“Drill, baby, drill.” It is the best-remembered line of the 2008 presidential campaign, one that colourfully captured the desire of many Americans for cheap, reliable energy produced at home rather than in unpredictable places like Iran or Venezuela.
No slogan in the current presidential campaign has emerged to match it, but energy has taken centre stage again as an issue that encompasses concerns about the environment and national security, and now, even more pressingly, economic revival.
Presidential campaigns have a way of producing stark contrasts between candidates. In the presidential debates, President Barack Obama and Mitt Romney clashed sharply on fossil fuels and renewable energy.The Republican nominee accused the president of picking a lot of losers with $90 billion worth of government largess for Solyndra, the California solar company, and other green enterprises. "And by the way, I like coal," he said in the first debate. Obama countered that the oil industry was the true recipient of "corporate welfare" in tax breaks: "Does anybody think Exxon Mobil needs some extra money, when they’re making money every time you go to the pump?"
But such differences may be more rhetorical than real; the marketplace, technological change and West Asia tensions are driving Obama and Romney to much the same place on the country's energy future.
Both candidates say they support nuclear power and biofuels, though neither is advocating strongly for either. Both say they want to encourage more oil drilling in places like North Dakota, Texas and Alaska to lower dependence on oil from the Middle East. Even while the Environmental Protection Agency has more aggressively regulated mining and drilling, Obama, like Romney, has celebrated the boom in domestic natural gas production and wants to spread its use for power production and even export.
In a twist few would have predicted when Obama first entered the White House and much as it may dismay him, fossil fuels have eclipsed renewable energy and climate change in the national discussion - even as climate scientists warn that the droughts that scorch corn crops and the faster melting of Arctic ice and glaciers around the world are signs of things to come.
"Last time we were electing a president, it looked like we were running out of energy, and this time we're debating how to use what now seems to be ample resources for decades to come," energy historian Daniel Yergin said. "The country needs to decide the pace and scale of domestic energy development as well as the mix among oil, natural gas, coal, renewable and nuclear we will use. But the marketplace itself will have a bigger role than the election campaign in what the mix eventually will be."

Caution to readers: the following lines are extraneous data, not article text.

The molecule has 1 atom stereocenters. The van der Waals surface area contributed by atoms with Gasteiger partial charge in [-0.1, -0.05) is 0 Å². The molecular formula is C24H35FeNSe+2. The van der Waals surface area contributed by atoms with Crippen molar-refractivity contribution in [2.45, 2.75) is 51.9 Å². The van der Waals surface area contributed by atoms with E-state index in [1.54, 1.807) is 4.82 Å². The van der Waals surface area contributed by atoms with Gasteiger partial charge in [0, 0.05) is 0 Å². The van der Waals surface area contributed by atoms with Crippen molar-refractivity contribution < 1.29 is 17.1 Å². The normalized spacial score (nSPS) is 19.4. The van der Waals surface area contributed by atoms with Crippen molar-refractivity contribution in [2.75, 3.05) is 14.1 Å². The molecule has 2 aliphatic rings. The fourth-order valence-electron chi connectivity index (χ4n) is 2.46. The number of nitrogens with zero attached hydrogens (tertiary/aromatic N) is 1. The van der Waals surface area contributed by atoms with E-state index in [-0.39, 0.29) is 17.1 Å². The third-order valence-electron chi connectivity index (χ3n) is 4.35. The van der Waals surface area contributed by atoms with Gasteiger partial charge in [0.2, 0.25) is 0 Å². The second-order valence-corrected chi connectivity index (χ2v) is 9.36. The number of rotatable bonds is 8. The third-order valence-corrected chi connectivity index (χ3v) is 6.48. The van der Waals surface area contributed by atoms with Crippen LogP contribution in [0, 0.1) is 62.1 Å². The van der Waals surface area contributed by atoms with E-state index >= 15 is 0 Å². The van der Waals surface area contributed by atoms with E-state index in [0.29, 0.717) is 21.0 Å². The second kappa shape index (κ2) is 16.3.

The oil and shale gas drilling boom is reshaping the nation's energy map, and it is still difficult to predict the extent of its ramifications. With domestic oil production climbing rapidly since 2008, oil imports have been cut to just over 40% of domestic supplies, the lowest level in two decades, from 60%.
Over the same period, domestic natural gas production has risen by 15%, producing a glut that has forced down the gas price by nearly two-thirds. Plentiful, cheap natural gas has crowded out much of the expected growth of renewable energy like wind and solar power, but it has cut domestic consumption of dirtier coal even more sharply.
Electrical generation from wind, solar, geothermal and biomass have expanded to 5.8% of the country's electricity, from 3.1%, since Obama took office, partly because of tax incentives and other support from the administration's stimulus package. But the expansion of power driven by natural gas has arguably been even more impressive. Cheap natural gas today fuels a bit more than 30% of American power production, up from just over 20% in 2008.
On the stump, Obama has not been shy in heralding the boom in domestic oil and gas drilling under his watch. Not to be outdone, Romney has put "energy independence" at the top of his five-point plan to produce millions of jobs.
Energy politics have shifted because a persistently sluggish economy with roughly 8% of American workers unemployed has made it a pocketbook issue. The oil and gas boom has produced one of the economy's few bright spots. Drilling and support jobs have increased by nearly 25% since the first half of 2008 to nearly 200,000 jobs, despite the financial collapse and recession. Those jobs pay about $34.50 an hour, nearly 50% higher than the national average. A refinery boom based on new domestic oil and gas production has made the US a refined petroleum product net exporter for the first time since the Truman administration.
Michael Webber, associate director of the Centre for International Energy and Environment Policy at the University of Texas at Austin sums up the scenario: "Obama would speed it up and Romney would slow it down, but it will happen regardless. Even the president, as powerful as he is, cannot overcome the fundamentals of the market, and the market says coal's days are numbered and the market sees gas as the rising star." NYT